# Statistical validaty of heuristic labelling

I have an unlabelled dataset with over 10K observations. For label assignment, I used some heuristic that I devised from first principles. The heuristics where in the form of "If the attribute y of observation i contains/differs/is x then label observation i as positive/negative", where x and y are sorts of arbitrary.

I want to know how good or bad my heuristic was, and if I can make some statistical significance claim regarding my labelling method. I was thinking this will require manual validation of a sample; but beyond that, I do not know how big this sample should be, or what kind of hypothesis testing to apply.

Do you know if there's a standard approach to accomplish this? Any literature reference would be greatly appreciated.

you can do that as you want.

I was thinking this will require manual validation of a sample

In order to evaluate your heuristic results, you really need a manner to correctly classifies your data. This classification method should be more accurate as possible.
If a manual validation can devise such accuracy, then you can use it.

I want to know how good or bad my heuristic was

You need to verify the percentage of correct answers given by your heuristic.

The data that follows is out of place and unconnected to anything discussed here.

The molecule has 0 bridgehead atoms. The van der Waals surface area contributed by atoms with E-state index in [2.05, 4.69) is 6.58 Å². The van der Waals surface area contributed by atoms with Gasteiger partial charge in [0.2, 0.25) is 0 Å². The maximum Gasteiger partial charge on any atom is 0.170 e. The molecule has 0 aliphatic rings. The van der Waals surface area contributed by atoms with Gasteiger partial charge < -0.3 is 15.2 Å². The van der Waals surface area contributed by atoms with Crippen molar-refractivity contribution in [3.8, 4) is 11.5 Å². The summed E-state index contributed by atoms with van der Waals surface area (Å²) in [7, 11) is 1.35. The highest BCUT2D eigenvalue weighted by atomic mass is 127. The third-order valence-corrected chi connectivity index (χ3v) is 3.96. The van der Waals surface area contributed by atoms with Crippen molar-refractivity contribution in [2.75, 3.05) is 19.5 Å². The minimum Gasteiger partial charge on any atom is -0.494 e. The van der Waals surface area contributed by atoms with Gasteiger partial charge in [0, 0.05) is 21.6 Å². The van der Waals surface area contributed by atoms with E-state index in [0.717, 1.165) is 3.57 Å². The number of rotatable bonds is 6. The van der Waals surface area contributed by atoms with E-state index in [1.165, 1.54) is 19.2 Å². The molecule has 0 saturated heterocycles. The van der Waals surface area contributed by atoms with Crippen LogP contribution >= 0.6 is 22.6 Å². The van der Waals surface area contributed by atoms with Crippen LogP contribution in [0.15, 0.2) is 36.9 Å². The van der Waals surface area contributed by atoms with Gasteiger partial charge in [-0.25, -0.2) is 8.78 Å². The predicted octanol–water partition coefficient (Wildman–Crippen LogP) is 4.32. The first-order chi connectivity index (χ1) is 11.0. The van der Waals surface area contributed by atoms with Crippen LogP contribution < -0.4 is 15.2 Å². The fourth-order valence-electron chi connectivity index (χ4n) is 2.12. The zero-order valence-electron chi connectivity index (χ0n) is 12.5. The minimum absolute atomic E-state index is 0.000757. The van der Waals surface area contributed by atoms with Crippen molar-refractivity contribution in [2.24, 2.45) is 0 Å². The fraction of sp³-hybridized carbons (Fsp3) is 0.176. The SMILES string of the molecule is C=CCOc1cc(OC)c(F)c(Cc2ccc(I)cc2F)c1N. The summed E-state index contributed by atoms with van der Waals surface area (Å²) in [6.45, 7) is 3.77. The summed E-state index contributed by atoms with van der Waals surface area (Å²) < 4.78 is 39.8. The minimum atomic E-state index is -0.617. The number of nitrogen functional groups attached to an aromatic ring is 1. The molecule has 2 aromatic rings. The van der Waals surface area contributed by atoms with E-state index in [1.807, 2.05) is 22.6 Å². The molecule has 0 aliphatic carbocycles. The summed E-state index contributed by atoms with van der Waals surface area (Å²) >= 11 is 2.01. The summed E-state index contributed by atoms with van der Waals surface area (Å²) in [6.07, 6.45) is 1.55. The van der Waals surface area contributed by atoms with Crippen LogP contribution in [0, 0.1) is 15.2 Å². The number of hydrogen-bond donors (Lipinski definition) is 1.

To do so, you will need to compute the confusion matrix given by your heuristic, which will present the percentage of computed right and wrong answers.

You may also compare your labeling heuristic with other labeling methods from the literature. Therefore, you can compare the confusion matrix of both your labeling method and other methods from the literature to see which one performs better on your dataset.

There are several methods for comparing the confusion matrix of different algorithms. See this CV question and this paper for some discussion regarding this theme.

I do not know how big this sample should be

The manual validation of your data will probably be a hard and costly task. Therefore, you probably want to validate the minimum number of entries to get a valid statistical result.

Hence, the minimum sample size depends on how many methods you are comparing. If you are comparing two labeling methods (your's and a literature method) though a paired t-test, you can use the R function power.t.test. If you are comparing more than 2 labeling methods, you will need to compute the minimum sample size for that statistical test, see , , , , and .

P.S.: Despite my mention of the t-test, recall that you cannot use the t-test if your dataset does not meet their assumptions. You need to choose the correct statistical test to evaluate your data (which probably will not be the t-test).